The solution lies in a bit of education and investigation, followed by some integration and programming. The starting point is in the world of Geoservices. These services frame the marketing practices that take advantage of the same location data used by cartographers and GPS systems to identify specific points on the ground. These points include locations on both sides of the buyer/seller equation, and they can be used in a variety of ways to bring location intelligence to the marketing plan. Geoservices tools can enable you to guide people to products by defining clear targeted areas for marketing campaigns. When Geoservices are paired with Geoanalytics, you can build a fence around where to target campaigns, optimizing your spend and connecting customers with products more efficiently.

It All Starts with an Address!

When a client approaches a service provider with a project, they often have a plan, including a design, a mailing list, and a budget. This is where the opportunity begins. The service provider evaluates the tool kit to determine which services can be offered to intrigue the marketer. Print, online, mobile, and social media can all play a role, but tying everything together with location intelligence can create a winning campaign. Location intelligence and location-based services use the same technology that your car’s navigation system uses to guide you from your home to an unfamiliar address, but with a marketing twist—Geoservices guide target customers to the location of specific products or services using personalized maps.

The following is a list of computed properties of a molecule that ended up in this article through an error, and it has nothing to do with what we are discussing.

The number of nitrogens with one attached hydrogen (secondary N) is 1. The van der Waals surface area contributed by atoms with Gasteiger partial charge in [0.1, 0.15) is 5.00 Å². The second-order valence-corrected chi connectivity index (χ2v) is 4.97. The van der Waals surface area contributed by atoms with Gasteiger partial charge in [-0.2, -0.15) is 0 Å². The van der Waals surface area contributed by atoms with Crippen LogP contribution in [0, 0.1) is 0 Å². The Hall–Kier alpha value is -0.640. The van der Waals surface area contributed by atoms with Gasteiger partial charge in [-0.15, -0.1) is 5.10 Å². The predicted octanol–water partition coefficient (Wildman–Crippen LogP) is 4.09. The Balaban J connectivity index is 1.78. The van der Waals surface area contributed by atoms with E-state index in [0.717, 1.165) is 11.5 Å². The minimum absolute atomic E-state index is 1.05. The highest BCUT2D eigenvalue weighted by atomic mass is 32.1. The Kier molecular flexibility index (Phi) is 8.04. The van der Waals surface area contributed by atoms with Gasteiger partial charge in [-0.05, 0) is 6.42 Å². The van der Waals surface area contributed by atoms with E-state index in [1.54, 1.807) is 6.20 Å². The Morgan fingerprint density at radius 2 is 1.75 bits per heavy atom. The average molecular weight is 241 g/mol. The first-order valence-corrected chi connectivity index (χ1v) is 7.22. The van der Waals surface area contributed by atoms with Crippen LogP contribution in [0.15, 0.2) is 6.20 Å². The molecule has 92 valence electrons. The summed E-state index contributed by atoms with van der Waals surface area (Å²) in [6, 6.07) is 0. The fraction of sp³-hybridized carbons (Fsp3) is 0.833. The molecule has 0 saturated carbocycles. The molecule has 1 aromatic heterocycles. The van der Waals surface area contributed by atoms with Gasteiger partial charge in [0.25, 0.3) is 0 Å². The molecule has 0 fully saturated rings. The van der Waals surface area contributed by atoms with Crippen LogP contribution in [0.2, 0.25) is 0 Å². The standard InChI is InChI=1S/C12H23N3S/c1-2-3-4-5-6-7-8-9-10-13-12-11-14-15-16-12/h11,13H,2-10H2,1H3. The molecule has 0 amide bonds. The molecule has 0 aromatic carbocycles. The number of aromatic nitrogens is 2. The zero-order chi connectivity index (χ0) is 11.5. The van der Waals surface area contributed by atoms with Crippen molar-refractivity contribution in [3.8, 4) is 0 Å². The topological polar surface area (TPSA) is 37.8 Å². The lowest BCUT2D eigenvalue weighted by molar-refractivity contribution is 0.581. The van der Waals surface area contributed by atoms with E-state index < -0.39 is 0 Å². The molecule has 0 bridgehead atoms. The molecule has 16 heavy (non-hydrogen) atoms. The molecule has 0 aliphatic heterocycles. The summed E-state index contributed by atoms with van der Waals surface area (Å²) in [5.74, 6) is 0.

Headquartered in Braunschweig, Germany, locr is a leader in this market. The company was early to market with technology that created personalized maps that to guide consumers from their homes to a business on paper, in a mobile app, or online in static or video formats. The firm leveraged its mapping experience to create a Geoservices solution that does more than add a map to a marketing message; it provides the context to the target message.

How Does It Work?

The McNellie’s Group, a small restaurant chain based in Oklahoma, provides an excellent example of the effectiveness of these efforts. The chain’s expansion plans for the flagship McNellie’s called for an additional location in South Tulsa. The restaurant started with its usual method of taking out advertising to promote the new location, but this was not working as well as was hoped. The requirement for a uniquely local feel in the new location meant that the marketing plan needed an update. McNellie’s worked with TPSi, a local marketing services agency, to develop a plan that focused specifically on South Tulsa.

A key element of the new direct mail campaign came from personalized maps from locr to show South Tulsa residents that they now had a McNellie’s right in the neighborhood. Using Geoanalytics, TPSi targeted relevant addresses within the South Tulsa area, provided recipients with directions from their homes to McNellie’s, and included a $10 food voucher to be redeemed within two months. The 24% response rate was directly attributed to the power of the personalized maps.